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Lapis lazuli is one of the traditional birthstones for the month of December.
The mineral lazurite is the main component in lapis lazuli and accounts for the stone's intense blue color, although lapis lazuli also contains pyrite and calcite, and usually some sodalite and hauyne, too. Lazurite itself, a sodium calcium aluminosilicate sulfate, forms distinct crystals; it should not be confused with phosphate lazulite. In lapis lazuli, lazurite is well dispersed. Distinct crystals were thought to be very rare until large numbers were brought out of the mines of Badakhshan, Afghanistan, in the 1990s.
The best quality lapis lazuli is intense dark blue, with minor patches of white calcite and brassy yellow pyrite. Historians believe the link between humans and lapis lazuli stretches back more than 6,500 years. The gem was treasured by the ancient civilizations of Mesopotamia, Egypt, China, Greece, and Rome. They valued it for its vivid, exquisite color, and prized it as much as they prized other blue gems like sapphire and turquoise. Lapis lazuli was used as a gemstone for millennia by the Egyptians: the mask of Tutankhamun, for example, has lapis lazuli inlays. Other objects containing lapis lazuli, including scarabs, pendants, and beads date from much earlier, at least 3100 BC. Powdered lapis lazuli was also used as a cosmetic (the first eyeshadow), as a pigment, and as a medicine. In Sumeria, the tomb of Queen Pu-abi (2500 BC) contained numerous gold and silver jewelry pieces richly adorned with lapis lazuli. In the 4th century BC, both the Chines and the Greeks carved various lapis lazuli artifacts. Ancient references to "sapphire", the sapphirus of the Romans, usually, in fact, refer to lapis lazuli. Its modern name originates in the Persian word lazhuward, meaning "blue", and the Arabic word lazaward, meaning"heaven" or "sky", and came into use in Europe during the Middle Ages.
Lapis lazuli is relatively rare and commonly forms in crystalline limestone as a product of contact metamorphism. The mines in Afghanistan remain a major source. Lighter blue material comes from Chile, and some lapis lazuli is found in Italy, Argentina, the US, and Tajikistan. Diopside, amphibole, feldspar, mica, apatite, titanite (sphene), and zircon may also occur in lapis lazuli, depending on its origin.
Much of the historical lore of lapis lazuli is difficult to untangle from the lore of other blue stones because of the problem of knowing exactly which blue stone was being referred to. In ancient Greece and Rome, there was a belief that sapphirus, probably lapis lazuli, cured eye diseases and set prisoners free. It was ground into powder and mixed with liquids to be used as a compress in order to relieve negative emotions and energize the throat chakra. Creating a poultice out of lapis lazuli was used to draw out spiritual impurities. It was noted by the Greek physician Dioscorides, around AD 55, that it was an antidote for snake venom; it was an even older Assyrian cure for melancholy.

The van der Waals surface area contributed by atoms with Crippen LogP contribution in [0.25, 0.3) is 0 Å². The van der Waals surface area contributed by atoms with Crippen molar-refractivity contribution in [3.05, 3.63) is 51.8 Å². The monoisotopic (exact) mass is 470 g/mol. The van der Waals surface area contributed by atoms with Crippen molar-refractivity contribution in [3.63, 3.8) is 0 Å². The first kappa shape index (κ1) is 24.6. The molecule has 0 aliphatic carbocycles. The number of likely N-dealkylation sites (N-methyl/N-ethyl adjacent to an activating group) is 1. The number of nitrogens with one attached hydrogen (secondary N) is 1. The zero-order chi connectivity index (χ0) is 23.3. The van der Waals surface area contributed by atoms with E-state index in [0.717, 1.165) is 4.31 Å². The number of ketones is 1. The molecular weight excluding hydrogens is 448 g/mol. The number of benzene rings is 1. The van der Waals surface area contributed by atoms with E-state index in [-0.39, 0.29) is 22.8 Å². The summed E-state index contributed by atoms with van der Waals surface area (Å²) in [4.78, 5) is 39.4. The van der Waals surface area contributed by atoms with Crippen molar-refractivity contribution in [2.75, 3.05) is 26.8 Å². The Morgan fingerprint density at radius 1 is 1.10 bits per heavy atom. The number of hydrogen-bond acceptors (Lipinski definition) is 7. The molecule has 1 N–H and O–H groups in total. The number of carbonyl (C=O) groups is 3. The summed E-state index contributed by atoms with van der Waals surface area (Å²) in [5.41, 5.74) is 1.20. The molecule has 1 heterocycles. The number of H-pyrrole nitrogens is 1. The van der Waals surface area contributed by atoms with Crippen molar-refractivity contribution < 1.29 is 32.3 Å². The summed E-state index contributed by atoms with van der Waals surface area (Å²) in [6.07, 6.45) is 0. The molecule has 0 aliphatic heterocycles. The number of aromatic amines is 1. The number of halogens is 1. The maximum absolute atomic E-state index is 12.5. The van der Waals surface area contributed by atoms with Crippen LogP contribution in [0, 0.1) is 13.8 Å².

It was commonly employed in exorcisms. The stone was pulverized and mixed with gold and the mixture was then placed on the head of the afflicted individual. As the poultice dried, it would draw out the demons. Lapis lazuli was also a highly popular material for amulets. The image of Truth was always inscribed on lapis lazuli, which was worn around the neck of the Egyptian High Priest. The Egyptian Book of the Dead describes in detail the importance of lapis lazuli in funeral rituals. Lapis lazuli amulets were used to protect the deceased from evil spirits by placing amulets of the blue stone on the person’s body.
One famous legend states that King Solomon was given possession of a lapis lazuli ring by an angel. This ring allowed him to control an army of demons, which he used to build his temple. Lapis lazuli is described as a stone of great power and an ornament of the Gods in Assyrian texts.
Another widespread ancient belief was that it protected the wearer from the evil eye--possibly because its blue color flecked with gold pyrite resembled the night sky, the dwelling place of God. Similarly, a medieval treatise suggests that "meditation upon the stone carries the soul to heavenly contemplation". To the Buddhists of antiquity, lapis lazuli brought peace of mind and equanimity and was good for dispelling evil thoughts.